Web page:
“We are using the money for good stuff,” he said. “We’re not raising the tax rate. We kept it at the constant tax rate last year. We’ve tried to hold the line. We have a zero tax cap for the people who live here and we’ve done a lot of things for the people who live here and visit here.”

Martin defended the council’s track record of fiscal conservatism.

“Being conservative is what we do up here,” he said. “Yes, sometimes we have money left over because we’ve been so conservative. I think we should stay that line and stay the course. If the fund balance goes to 25%, I’m happy with that. Our bond rating is good right now and we’re borrowing money at a lesser rate. We’re going to make money by saving money.”

Martin pointed to several pay-as-you-go initiatives for the town that would not be possible without a healthy fund balance.

“We’re investing $2.5 million each year into our roads,” he said. “We’re doing that by paying as we go, so all of that stuff doesn’t come out of the general fund. If we could do more we would, but we don’t have the time because we have people here on those roads. We do what we can to make the town better and I think we’ve done a great job because we’ve been very conservative.”

Councilman Tony DeLuca pointed out it seemed, in his opinion, disingenuous for Gehrig to suggest returning some fund balance in the form of a tax cut when he supported the constant tax rate approved in the last budget.

“I think it’s ironic that Councilman Gehrig would say we should reduce taxes when he voted last year to raise taxes on both our businesses and our non-resident taxpayers,” he said. “That’s just me I guess.”

Gehrig took the comment in stride and returned to his point of using fund balance above and beyond the stated goal for economic development.

“This is the best conversation I’ve had all day,” he said. “Now, we’re talking about something important. When times are good, that’s when we need to be investing in the future so we’re ready when times are bad. Last year, we kept the constant tax rate and the so-called increase actually turned out to be less for our businesses in real dollars. It basically turned out to be a tax cut.”

Gehrig said the healthy fund balance at roughly 23% is still over the desired goal of 20% and the extra funds should be reinvested in economic development projects.

“Now, it’s just a matter of how we use those funds,” he said. “I had a whole spreadsheet of what we could do with the funds and how we could invest in economic development so that we could make even more money, but we just don’t do it. A year later, we’ve done nothing with that.”

Gehrig said if there was no desire to reinvest excess fund balance, it should probably be returned to the taxpayers.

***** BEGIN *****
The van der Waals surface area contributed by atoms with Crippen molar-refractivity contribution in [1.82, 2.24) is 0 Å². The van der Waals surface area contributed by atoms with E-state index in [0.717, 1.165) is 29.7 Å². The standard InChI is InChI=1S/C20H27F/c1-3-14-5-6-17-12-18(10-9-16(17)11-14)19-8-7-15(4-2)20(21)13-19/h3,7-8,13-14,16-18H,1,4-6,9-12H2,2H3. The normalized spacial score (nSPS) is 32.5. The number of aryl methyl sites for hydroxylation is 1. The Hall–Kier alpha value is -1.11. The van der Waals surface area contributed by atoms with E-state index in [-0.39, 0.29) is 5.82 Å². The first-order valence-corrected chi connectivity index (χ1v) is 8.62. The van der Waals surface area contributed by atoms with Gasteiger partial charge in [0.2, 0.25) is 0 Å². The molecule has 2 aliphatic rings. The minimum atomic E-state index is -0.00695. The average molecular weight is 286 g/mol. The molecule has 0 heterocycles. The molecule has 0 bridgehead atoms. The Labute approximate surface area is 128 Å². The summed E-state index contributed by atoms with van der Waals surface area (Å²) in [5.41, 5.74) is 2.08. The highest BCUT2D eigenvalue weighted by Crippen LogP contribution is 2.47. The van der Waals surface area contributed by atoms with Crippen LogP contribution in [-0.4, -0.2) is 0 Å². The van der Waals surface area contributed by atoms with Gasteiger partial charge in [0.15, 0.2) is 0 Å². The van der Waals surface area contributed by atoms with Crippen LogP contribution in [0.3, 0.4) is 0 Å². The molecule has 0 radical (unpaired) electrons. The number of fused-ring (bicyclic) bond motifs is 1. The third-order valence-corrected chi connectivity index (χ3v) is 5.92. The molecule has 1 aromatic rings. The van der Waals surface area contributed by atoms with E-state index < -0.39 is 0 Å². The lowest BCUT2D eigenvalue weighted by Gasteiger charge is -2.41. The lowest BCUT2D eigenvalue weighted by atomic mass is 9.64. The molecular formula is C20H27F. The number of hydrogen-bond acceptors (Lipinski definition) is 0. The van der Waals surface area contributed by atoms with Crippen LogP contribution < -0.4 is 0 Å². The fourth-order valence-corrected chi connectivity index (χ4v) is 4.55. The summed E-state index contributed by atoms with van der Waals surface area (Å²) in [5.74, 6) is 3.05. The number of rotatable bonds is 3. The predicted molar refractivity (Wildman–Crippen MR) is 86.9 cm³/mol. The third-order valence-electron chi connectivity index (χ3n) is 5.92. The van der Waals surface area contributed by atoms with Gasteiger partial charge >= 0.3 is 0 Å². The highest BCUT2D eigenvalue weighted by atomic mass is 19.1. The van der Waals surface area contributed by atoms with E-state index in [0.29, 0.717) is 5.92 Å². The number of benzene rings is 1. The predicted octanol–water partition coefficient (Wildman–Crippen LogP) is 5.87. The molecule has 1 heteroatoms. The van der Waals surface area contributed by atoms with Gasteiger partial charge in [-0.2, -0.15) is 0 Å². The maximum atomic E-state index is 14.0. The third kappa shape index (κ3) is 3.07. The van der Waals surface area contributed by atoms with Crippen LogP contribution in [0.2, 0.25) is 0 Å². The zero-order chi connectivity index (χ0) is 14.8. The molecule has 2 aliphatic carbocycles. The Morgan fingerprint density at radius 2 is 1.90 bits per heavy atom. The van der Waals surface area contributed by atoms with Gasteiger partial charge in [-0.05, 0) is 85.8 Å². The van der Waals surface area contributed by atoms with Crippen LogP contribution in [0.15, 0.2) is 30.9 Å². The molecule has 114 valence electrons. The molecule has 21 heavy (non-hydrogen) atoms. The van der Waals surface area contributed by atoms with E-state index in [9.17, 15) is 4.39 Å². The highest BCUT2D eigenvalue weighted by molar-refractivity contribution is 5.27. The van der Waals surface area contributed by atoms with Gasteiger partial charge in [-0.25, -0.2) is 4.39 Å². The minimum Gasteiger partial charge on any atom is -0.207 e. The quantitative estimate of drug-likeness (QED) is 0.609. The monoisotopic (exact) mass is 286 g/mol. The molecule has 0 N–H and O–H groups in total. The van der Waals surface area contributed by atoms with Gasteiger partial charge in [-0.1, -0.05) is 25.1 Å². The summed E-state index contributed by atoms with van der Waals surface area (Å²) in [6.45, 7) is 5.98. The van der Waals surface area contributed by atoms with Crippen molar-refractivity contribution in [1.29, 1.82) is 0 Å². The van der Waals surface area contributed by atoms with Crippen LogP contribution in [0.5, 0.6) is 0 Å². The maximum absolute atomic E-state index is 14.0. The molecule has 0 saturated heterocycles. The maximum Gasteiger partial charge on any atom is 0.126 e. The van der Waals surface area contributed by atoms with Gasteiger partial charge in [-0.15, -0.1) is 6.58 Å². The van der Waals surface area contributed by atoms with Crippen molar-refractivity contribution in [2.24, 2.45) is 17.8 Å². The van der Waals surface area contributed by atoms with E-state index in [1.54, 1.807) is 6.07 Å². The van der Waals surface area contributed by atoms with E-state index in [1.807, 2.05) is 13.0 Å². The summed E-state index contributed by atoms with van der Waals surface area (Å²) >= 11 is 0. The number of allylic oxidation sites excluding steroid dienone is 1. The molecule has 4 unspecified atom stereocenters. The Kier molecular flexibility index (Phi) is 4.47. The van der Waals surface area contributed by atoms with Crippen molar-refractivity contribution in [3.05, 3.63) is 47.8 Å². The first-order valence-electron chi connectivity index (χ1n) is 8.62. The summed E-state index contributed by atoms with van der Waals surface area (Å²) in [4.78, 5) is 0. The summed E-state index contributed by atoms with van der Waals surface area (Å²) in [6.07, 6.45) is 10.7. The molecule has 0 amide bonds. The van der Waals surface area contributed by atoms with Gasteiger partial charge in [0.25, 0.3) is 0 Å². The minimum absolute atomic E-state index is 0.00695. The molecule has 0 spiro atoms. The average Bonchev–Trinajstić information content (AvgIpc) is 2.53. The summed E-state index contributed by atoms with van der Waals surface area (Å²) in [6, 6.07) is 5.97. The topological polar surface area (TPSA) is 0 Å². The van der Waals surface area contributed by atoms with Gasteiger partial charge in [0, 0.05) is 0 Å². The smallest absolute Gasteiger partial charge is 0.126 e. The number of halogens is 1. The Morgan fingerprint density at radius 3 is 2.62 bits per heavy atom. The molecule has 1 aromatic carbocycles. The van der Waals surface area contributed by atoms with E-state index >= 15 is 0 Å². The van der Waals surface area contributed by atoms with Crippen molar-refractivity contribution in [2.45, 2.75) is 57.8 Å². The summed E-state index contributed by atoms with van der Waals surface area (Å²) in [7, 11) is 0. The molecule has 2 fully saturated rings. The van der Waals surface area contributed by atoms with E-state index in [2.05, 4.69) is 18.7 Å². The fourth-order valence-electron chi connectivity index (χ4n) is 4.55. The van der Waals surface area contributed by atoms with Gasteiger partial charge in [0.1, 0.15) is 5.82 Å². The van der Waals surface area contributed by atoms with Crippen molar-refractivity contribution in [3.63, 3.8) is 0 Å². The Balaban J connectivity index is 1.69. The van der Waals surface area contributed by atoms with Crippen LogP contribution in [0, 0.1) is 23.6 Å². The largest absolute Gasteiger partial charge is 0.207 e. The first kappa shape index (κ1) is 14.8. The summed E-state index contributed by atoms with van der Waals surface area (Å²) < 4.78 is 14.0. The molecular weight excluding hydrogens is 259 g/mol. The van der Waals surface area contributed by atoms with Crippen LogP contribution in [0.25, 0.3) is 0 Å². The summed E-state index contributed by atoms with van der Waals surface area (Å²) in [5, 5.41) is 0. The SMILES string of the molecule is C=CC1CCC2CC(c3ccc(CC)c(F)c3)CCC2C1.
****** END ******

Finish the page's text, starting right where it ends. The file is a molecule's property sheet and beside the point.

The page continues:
“If we’re not going to use the funds to prepare for the future and we’re just going to go year by year, we should just give it back,” he said. “We represent the taxpayers. It’s their money.”

Gehrig acknowledged the financial flexibility the healthy fund balance provides in terms of maintaining a safe, clean and working city, but said those funds go grow further with creative investments.

“We do a lot of things pay as you go with the roads and the canals, etc. and I’m not suggesting we reduce our services,” he said. “If we’re not going to use the funds for a productive purpose, if we’re not going to use the funds to be better, then let the people keep their own money for what they determine to be best for them.”

Gehrig said he had a plan for investing reserve fund balance and would present it again or he would present an alternative.

“I gave you guys a plan that was completely paid for and it just goes nowhere,” he said. “I’ll present the plan at budget time again and I’ll also present another plan with a tax cut. It has to be one way or the other. We’ve seen 20% turn into 25% and 25% will turn into 30% and we’re going to assume Armageddon is coming and we’re all going to be living underground or something.”

About The Author: Shawn Soper

Alternative Text

Shawn Soper has been with The Dispatch since 2000. He began as a staff writer covering various local government beats and general stories. His current positions include managing editor and sports editor. Growing up in Baltimore before moving to Ocean City full time three decades ago, Soper graduated from Loch Raven High School in 1981 and from Towson University in 1985 with degrees in mass communications with a journalism concentration and history.